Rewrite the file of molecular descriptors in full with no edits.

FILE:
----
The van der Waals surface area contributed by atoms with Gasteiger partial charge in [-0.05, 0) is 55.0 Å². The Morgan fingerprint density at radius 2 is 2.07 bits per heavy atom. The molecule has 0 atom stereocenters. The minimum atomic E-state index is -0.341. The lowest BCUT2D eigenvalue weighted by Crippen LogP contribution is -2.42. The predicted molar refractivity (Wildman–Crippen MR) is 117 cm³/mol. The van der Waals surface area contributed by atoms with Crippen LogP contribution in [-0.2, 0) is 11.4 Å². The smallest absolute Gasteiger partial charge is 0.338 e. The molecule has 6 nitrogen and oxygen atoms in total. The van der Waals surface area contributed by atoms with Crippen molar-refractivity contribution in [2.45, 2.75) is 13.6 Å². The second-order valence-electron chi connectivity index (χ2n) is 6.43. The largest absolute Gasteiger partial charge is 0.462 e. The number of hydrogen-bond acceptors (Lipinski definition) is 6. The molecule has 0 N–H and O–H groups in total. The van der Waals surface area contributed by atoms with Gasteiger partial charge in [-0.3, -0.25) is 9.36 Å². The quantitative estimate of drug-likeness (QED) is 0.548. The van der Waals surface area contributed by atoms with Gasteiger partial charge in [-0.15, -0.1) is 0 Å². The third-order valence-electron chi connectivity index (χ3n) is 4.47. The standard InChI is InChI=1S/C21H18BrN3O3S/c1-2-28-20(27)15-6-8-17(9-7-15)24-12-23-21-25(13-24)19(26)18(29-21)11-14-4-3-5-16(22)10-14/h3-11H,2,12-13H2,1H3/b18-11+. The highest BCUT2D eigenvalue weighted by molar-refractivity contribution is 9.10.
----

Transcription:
The van der Waals surface area contributed by atoms with Gasteiger partial charge in [-0.05, 0) is 55.0 Å². The Morgan fingerprint density at radius 2 is 2.07 bits per heavy atom. The molecule has 0 atom stereocenters. The minimum atomic E-state index is -0.341. The lowest BCUT2D eigenvalue weighted by Crippen LogP contribution is -2.42. The predicted molar refractivity (Wildman–Crippen MR) is 117 cm³/mol. The van der Waals surface area contributed by atoms with Crippen LogP contribution in [-0.2, 0) is 11.4 Å². The smallest absolute Gasteiger partial charge is 0.338 e. The molecule has 6 nitrogen and oxygen atoms in total. The van der Waals surface area contributed by atoms with Crippen molar-refractivity contribution in [2.45, 2.75) is 13.6 Å². The second-order valence-electron chi connectivity index (χ2n) is 6.43. The largest absolute Gasteiger partial charge is 0.462 e. The number of hydrogen-bond acceptors (Lipinski definition) is 6. The molecule has 0 N–H and O–H groups in total. The van der Waals surface area contributed by atoms with Gasteiger partial charge in [-0.3, -0.25) is 9.36 Å². The quantitative estimate of drug-likeness (QED) is 0.548. The van der Waals surface area contributed by atoms with Gasteiger partial charge in [-0.15, -0.1) is 0 Å². The third-order valence-electron chi connectivity index (χ3n) is 4.47. The standard InChI is InChI=1S/C21H18BrN3O3S/c1-2-28-20(27)15-6-8-17(9-7-15)24-12-23-21-25(13-24)19(26)18(29-21)11-14-4-3-5-16(22)10-14/h3-11H,2,12-13H2,1H3/b18-11+. The highest BCUT2D eigenvalue weighted by molar-refractivity contribution is 9.10.